Two Thumbs Up for Quebec and Its Charter on Thinness

It appears that the Province of Quebec has gone and done what few other places would or had the will to do in North America, that is, setting out a new standard that will change the way the models and the fashion industry work. The unhealthy, abnormal skinny is out and normal is in. Although the charter is a voluntary one, I have to give the Quebec fashion industry much credit for taking the initiative to get as far as it has gone.

The main scope of the charter is to promote health, but it is a means to bring awareness to the public and members of the industries to take into consideration that the desired standards set out by the fashion industry are unattainable by just about everyone. The charter does not provide regulations and other forms of controls; it has no teeth, but is does bring a guiding light to those who work in the industry. This should also bring a measure of standard to the general public as well.

I compare this to the French Renaissance because the resistances to change will be hard felt among other parties in the fashion industry, mainly those who advertise and the vendors who market the garments and the consumer who has being carefully programmed over the decades. The fashion designers are mostly to blame too as what they see as the ideal person is often conjured up into a human body that is unnatural and unhealthy.

Then there is the standard of art, beauty and sexism. Like the renaissance, art became all the rage, so much so that fashion took on bazaar looks, and from that beauty became something artificial, something that strayed away from natural-normal look and lost its functionality in everyday living. Perhaps it was the sexuality of fashion that has kept in step throughout this era. Today the desired look is a 44 to 50 kg woman of average hight whose hips to waist ratio is something like 0.25.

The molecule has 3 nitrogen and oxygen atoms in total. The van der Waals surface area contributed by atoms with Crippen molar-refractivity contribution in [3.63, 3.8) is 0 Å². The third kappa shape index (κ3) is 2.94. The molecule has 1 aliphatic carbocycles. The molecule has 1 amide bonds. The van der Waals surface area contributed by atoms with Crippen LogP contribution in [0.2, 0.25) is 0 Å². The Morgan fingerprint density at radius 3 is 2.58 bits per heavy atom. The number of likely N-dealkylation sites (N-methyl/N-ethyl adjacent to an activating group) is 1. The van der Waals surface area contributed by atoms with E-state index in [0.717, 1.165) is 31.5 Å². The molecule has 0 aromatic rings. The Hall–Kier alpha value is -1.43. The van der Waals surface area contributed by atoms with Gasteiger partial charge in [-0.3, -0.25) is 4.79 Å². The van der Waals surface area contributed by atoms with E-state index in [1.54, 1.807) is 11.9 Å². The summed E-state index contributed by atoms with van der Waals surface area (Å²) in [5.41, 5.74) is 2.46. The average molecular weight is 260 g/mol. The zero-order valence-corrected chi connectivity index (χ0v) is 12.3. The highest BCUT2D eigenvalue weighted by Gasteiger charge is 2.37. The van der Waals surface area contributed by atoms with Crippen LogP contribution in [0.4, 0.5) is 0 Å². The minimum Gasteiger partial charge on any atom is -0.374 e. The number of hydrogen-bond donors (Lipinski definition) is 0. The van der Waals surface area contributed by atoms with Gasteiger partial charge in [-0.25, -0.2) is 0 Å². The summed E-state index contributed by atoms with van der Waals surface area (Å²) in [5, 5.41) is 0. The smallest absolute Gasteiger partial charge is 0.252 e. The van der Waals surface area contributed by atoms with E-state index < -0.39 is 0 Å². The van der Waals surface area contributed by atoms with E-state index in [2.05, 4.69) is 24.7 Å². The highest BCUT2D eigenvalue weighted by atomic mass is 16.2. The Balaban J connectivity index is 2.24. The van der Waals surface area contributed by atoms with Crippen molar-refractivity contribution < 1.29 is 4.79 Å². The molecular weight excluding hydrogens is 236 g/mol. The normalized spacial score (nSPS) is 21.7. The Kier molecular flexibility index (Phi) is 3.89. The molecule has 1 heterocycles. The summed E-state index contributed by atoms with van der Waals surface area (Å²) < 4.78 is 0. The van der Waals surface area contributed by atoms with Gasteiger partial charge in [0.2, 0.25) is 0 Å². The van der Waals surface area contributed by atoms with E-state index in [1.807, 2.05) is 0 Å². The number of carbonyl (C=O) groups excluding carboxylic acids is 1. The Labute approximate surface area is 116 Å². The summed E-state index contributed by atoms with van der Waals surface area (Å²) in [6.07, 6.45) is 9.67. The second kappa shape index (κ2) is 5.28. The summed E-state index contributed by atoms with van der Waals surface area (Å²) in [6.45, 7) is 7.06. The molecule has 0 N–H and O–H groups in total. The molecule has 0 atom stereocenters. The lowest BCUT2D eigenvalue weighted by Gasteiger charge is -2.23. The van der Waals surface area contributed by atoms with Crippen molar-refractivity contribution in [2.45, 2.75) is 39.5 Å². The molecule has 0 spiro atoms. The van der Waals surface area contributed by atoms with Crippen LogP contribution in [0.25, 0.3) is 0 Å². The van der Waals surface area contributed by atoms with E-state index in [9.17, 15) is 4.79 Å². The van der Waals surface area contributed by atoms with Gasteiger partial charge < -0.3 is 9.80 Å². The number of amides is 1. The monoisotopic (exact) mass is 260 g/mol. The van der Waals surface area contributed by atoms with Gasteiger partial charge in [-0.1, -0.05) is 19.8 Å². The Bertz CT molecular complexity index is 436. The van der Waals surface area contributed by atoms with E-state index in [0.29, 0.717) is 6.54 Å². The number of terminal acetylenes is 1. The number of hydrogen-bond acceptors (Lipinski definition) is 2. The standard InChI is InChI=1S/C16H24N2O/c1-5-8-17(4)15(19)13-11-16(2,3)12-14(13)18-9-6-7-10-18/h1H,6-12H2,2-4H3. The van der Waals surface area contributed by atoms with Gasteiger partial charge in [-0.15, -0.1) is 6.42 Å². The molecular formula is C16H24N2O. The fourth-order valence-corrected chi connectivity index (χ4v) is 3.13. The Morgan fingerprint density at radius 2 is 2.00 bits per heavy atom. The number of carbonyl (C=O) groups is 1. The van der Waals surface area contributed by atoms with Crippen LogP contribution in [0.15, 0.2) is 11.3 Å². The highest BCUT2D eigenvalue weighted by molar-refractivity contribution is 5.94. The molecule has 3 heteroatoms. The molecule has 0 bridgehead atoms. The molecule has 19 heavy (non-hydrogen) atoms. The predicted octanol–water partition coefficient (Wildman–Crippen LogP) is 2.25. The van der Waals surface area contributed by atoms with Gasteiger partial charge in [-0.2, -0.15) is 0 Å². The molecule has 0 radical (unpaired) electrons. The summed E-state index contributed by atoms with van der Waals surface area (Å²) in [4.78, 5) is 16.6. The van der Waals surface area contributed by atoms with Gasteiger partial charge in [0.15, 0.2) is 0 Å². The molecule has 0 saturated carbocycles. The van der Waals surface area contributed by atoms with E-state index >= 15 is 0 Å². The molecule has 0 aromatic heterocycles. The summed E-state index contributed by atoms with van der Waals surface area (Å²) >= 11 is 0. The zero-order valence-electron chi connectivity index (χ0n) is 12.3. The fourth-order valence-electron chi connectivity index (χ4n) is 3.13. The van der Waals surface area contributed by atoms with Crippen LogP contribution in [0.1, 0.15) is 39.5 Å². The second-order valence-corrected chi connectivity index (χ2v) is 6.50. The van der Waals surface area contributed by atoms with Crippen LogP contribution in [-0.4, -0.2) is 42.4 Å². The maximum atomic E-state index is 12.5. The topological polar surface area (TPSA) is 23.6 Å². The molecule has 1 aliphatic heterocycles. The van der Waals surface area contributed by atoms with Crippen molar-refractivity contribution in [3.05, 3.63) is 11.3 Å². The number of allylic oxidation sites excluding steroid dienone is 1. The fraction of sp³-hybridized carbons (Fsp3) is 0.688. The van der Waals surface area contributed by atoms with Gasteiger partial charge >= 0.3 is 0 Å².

I remember in my third year of University studying evolutionary psychology, the concept of sexuality and its role in how we survive, that natural selection may not be as hard-wired as we thought. Sexual attraction at a basic level serves to be both a tool for insuring that a species continues to advance and populate, and that only the most desirable offspring are made. The idea that the unhealthy members of the species do not continue to add back into the population so to insure that any negative genetic traits are kept out of the population is a mechanism to maintaining a healthy viable population. So why would modern man see an unhealthy women, the 44kg model, as a desirable sex symbol when she is considered in the evolutionary sense unable to reproduce? So culture must be the blame here, and this means we can change it.

The last point I want to make is that I see, as the underlying problem, are the corporations and marketing companies who make their living from this. Sex is the great marketing tool, and seeing something, tagging it to a sex symbol, has being the staple of advertising ever since the dawn of mass media. Today we see obesity as the extreme of undesirability and look to the other extreme of eating disorders, anorexia, as the most desirable, yet somewhere in the middle is normal. I think we all can conclude that what is projected out from the media is a far cry from normal, but we are lured into the images of the skinny model as the standard that we subconsciously value. I firmly believe that the media must project the true representation of society rather then a make belief world of fantasy

Please see: Quebec ‘charter’ fights use of skinny models, CBC.ca News World, October 16, 2009.

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